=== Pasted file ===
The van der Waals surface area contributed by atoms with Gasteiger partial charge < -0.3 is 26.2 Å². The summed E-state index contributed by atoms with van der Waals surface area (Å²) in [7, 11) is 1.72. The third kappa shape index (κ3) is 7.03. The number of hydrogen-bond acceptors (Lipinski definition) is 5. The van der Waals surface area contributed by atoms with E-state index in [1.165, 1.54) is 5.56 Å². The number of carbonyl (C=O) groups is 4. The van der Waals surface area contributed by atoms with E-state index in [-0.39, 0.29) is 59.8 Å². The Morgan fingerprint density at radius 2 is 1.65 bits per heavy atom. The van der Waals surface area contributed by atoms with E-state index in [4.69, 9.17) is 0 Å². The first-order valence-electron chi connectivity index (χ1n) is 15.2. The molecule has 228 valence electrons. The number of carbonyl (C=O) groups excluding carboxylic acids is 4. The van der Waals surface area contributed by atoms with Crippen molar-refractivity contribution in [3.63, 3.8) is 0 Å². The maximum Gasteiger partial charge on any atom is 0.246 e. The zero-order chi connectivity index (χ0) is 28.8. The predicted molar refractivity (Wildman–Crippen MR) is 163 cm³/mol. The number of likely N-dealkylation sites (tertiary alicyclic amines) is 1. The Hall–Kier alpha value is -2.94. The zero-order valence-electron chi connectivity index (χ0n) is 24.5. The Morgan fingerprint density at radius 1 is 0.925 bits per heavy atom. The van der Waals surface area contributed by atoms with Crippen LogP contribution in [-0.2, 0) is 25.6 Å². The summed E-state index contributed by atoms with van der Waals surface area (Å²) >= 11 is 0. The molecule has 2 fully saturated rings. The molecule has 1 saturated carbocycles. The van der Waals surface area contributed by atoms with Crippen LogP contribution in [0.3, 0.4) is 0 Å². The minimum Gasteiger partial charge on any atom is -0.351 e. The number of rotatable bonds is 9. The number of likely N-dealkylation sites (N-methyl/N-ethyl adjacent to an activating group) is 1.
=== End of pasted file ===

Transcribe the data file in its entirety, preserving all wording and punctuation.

The van der Waals surface area contributed by atoms with Gasteiger partial charge < -0.3 is 26.2 Å². The summed E-state index contributed by atoms with van der Waals surface area (Å²) in [7, 11) is 1.72. The third kappa shape index (κ3) is 7.03. The number of hydrogen-bond acceptors (Lipinski definition) is 5. The van der Waals surface area contributed by atoms with E-state index in [1.165, 1.54) is 5.56 Å². The number of carbonyl (C=O) groups is 4. The van der Waals surface area contributed by atoms with E-state index in [-0.39, 0.29) is 59.8 Å². The Morgan fingerprint density at radius 2 is 1.65 bits per heavy atom. The van der Waals surface area contributed by atoms with E-state index in [4.69, 9.17) is 0 Å². The first-order valence-electron chi connectivity index (χ1n) is 15.2. The molecule has 228 valence electrons. The number of carbonyl (C=O) groups excluding carboxylic acids is 4. The van der Waals surface area contributed by atoms with Crippen molar-refractivity contribution in [3.63, 3.8) is 0 Å². The maximum Gasteiger partial charge on any atom is 0.246 e. The zero-order chi connectivity index (χ0) is 28.8. The predicted molar refractivity (Wildman–Crippen MR) is 163 cm³/mol. The number of likely N-dealkylation sites (tertiary alicyclic amines) is 1. The Hall–Kier alpha value is -2.94. The zero-order valence-electron chi connectivity index (χ0n) is 24.5. The Morgan fingerprint density at radius 1 is 0.925 bits per heavy atom. The van der Waals surface area contributed by atoms with Crippen LogP contribution in [-0.2, 0) is 25.6 Å². The summed E-state index contributed by atoms with van der Waals surface area (Å²) >= 11 is 0. The molecule has 2 fully saturated rings. The molecule has 1 saturated carbocycles. The van der Waals surface area contributed by atoms with Crippen LogP contribution in [0.3, 0.4) is 0 Å². The minimum Gasteiger partial charge on any atom is -0.351 e. The number of rotatable bonds is 9. The number of likely N-dealkylation sites (N-methyl/N-ethyl adjacent to an activating group) is 1.